It was entrancing to slip back into the sort of lake life I'd enjoyed as a child. You explore the waterworld in shikaras, little gondola-like boats whose heart-shaped paddles are modelled on the bulbs of the lotus flowers that grow abundantly here.
You get up remarkably early to the echoing call of the muezzin and visit the floating vegetable market held at dawn, watching long-tailed boats filled with onions, aubergines, tomatoes and more, in a sort of gentle dodgems of trading.
And, of course, you spend hours simply sitting on the porch of your houseboat gazing at the views and the antics of kingfishers and cormorants.
For all the romance of houseboat living, however, there are greater comforts on land. I moved on from Butt's Clermont to the new Vivanta by Taj hotel, which offers a staggering panorama over Dal Lake from its hilltop vantage point on the eastern fringes of Srinagar.
This state-of-the-art property opened in 2011 with 82 spacious bedrooms, an excellent restaurant with ample terrace and a beautifully sited pool.
There is a host of trips to make from here. I spent a day taking in Mughal sights: the tranquil gardens of Shalimar Bagh and Nishat Bagh - with gorgeous fountains and terraces; the ruins of Pari Mahal, a 17th-century palace and observatory built in the Zabarwan Hills just outside the city. I also headed up to the spectacular, pine-clad hill station of Gulmarg which offers summer hiking and pony trekking - and skiing in winter.
Back in Srinagar I enjoyed an absorbing morning tour around the venerably tumble-down city. My guide was a designer, Renuka Savasere, who has been documenting the heritage of pashmina weaving.
As we visited mosques and browsed markets, she explained how craftmanship is inherent in Kashmiri culture. Kashmir was on the Silk Road and trading also appears to be in its very DNA.
Everyone, it seems, has a shop: in town, by the water, on the water in a boat.
The myriad shopping opportunities and gorgeous goods - soft, embroidered leatherware, never-ending varieties of fine woollen fabrics, beautiful bowls and boxes - were familiar from my childhood.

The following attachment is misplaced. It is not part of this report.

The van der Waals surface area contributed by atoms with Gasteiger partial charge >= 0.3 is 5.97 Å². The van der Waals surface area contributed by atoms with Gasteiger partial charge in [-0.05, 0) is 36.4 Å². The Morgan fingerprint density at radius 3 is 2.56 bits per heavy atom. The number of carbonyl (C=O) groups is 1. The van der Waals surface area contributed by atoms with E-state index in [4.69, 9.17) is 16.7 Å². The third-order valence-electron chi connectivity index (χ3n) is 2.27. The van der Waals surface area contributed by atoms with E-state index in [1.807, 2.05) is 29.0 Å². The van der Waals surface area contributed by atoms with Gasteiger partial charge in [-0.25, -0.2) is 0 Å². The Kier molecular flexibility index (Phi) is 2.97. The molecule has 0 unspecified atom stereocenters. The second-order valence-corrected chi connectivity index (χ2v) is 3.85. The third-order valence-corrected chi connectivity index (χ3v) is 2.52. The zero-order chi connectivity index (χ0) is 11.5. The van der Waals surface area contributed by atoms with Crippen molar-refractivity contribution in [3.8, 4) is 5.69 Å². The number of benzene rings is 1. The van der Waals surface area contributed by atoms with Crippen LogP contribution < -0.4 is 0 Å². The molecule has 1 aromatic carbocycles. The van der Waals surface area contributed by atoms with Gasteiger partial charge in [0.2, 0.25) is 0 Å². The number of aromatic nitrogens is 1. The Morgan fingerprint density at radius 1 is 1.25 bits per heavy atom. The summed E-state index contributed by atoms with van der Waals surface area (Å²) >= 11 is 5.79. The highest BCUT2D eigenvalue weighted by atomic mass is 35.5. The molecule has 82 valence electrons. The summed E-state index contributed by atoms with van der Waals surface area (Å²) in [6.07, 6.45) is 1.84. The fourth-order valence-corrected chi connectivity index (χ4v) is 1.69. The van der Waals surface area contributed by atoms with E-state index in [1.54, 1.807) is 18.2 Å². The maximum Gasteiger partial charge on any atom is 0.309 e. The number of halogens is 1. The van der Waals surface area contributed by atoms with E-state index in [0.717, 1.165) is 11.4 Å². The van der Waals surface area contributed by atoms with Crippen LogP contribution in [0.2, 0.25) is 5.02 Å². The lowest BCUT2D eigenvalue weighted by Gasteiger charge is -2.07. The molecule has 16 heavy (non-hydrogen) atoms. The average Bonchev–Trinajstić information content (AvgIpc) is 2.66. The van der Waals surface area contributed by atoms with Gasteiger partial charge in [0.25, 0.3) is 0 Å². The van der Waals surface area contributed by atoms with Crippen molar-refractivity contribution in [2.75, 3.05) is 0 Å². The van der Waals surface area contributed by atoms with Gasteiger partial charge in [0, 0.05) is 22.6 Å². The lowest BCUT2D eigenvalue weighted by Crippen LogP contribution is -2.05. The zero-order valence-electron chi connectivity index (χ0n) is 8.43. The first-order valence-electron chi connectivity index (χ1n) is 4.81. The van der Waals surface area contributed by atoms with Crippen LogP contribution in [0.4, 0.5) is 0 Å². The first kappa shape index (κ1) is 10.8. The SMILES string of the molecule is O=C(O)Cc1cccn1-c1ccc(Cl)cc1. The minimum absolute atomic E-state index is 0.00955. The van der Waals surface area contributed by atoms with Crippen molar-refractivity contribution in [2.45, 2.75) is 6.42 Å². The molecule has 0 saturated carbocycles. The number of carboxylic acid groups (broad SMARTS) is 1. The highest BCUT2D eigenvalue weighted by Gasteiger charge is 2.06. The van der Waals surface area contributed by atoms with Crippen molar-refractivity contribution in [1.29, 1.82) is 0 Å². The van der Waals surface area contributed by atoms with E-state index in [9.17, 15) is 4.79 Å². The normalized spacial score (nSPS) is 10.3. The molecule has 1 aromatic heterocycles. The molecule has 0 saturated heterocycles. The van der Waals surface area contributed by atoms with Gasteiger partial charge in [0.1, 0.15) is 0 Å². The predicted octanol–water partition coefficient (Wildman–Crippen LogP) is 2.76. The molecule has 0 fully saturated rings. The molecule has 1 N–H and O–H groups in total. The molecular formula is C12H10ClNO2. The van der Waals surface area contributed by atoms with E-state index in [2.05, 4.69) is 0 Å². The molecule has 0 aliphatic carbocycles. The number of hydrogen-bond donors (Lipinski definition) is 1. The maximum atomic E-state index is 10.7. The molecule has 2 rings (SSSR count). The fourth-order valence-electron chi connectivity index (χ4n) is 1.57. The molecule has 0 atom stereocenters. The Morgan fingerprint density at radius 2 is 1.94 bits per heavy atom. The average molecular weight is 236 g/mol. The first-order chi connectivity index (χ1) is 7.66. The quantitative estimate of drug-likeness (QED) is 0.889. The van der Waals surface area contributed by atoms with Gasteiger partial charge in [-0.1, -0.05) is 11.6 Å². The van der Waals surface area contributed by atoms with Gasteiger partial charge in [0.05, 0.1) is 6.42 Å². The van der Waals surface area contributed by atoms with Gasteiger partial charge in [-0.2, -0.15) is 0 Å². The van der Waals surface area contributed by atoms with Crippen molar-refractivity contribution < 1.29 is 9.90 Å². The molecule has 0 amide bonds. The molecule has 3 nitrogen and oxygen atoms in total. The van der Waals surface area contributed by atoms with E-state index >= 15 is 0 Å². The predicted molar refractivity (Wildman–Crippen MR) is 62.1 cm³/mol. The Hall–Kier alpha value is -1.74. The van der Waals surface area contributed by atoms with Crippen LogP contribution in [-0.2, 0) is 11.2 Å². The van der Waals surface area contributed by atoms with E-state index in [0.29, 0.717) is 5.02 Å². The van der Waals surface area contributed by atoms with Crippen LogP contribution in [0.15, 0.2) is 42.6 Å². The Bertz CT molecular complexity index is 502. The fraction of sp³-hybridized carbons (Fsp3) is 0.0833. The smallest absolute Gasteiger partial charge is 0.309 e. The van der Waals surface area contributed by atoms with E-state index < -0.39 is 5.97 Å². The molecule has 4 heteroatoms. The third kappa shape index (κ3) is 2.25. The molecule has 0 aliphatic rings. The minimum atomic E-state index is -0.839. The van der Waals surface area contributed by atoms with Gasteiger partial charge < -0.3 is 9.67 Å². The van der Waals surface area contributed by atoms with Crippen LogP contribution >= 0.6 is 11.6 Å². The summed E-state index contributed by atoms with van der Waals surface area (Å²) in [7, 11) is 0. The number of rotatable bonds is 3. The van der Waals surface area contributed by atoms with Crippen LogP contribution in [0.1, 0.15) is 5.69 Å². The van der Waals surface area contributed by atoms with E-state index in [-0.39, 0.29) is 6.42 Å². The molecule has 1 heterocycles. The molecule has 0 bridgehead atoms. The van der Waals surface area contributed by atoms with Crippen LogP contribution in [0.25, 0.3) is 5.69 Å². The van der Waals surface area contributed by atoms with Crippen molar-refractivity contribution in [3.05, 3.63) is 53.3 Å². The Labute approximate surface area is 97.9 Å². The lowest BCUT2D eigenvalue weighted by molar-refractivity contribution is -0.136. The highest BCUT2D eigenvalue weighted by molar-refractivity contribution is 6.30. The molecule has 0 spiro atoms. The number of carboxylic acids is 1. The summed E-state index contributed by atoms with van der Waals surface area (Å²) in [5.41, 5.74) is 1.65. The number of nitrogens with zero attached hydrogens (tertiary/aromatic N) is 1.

The quirky names, too. Suffering Moses was our favourite shop in the 1960s. Set on The Bund in central Srinagar, it is still producing exquisite hand-painted papier mâché goods today.
The lakes are still plied by Mr Wonderful, a flower merchant whose boat is emblazoned with the name. And then there's a Mr Delicious selling waterborne chocolates too.
I encountered them on Nagin Lake, on a quest to see if I could find the houseboat I had stayed on as a child.
That proved a wonderfully easy mission. I simply asked a shikara boatman if he knew a houseboat Monarch, and he took me straight there, across the lake.
The current Monarch is a gracious reincarnation of the vessel I had known; the owners are the same family and they gave me a touching welcome.
Would I return for lunch some time, they asked. So on my last day I did. We sat on the porch and, as I gazed at the beautiful outlook, I heard their story.
During the height of the militancy their business all but closed, during which time they were harrassed, as many locals were, both by activists and by the army, often brutally so.
So, like many Kashmiris, they packed up their pashminas and other fabrics and left, trading around India and as far afield as Thailand. They had been able to resume their houseboat business about six years ago.
Like everyone they knew, they just wanted peace. Enduring peace.
- 1947 Partition of India. Majority-Muslim Kashmir is governed by a Hindu maharaja. No clear agreement as to whether the Kashmiri people want to join Pakistan or India. Armed tribesmen from Pakistan invade and Indian forces arrive to repel them.
- 1949 After a UN-brokered ceasefire, part of the territory is ceded to Pakistan.
- 1965 Second Indo-Pakistan war over Kashmir breaks out in April and ends in September that year.
- 1972 Shimla Agreement - India and Pakistan agree to respect the "Line of Control" dividing Kashmir, and to work towards a peaceful solution to their dispute.
- 1989 Backed by Pakistan, armed uprising against Indian rule breaks out in the Kashmir Valley.
- 1990S Insurgency continues.
- 2000s More unrest by militants. General improvement in relations between India and Pakistan. Increasingly civilians in the Kashmir Valley simply want peace and to resume normal lives.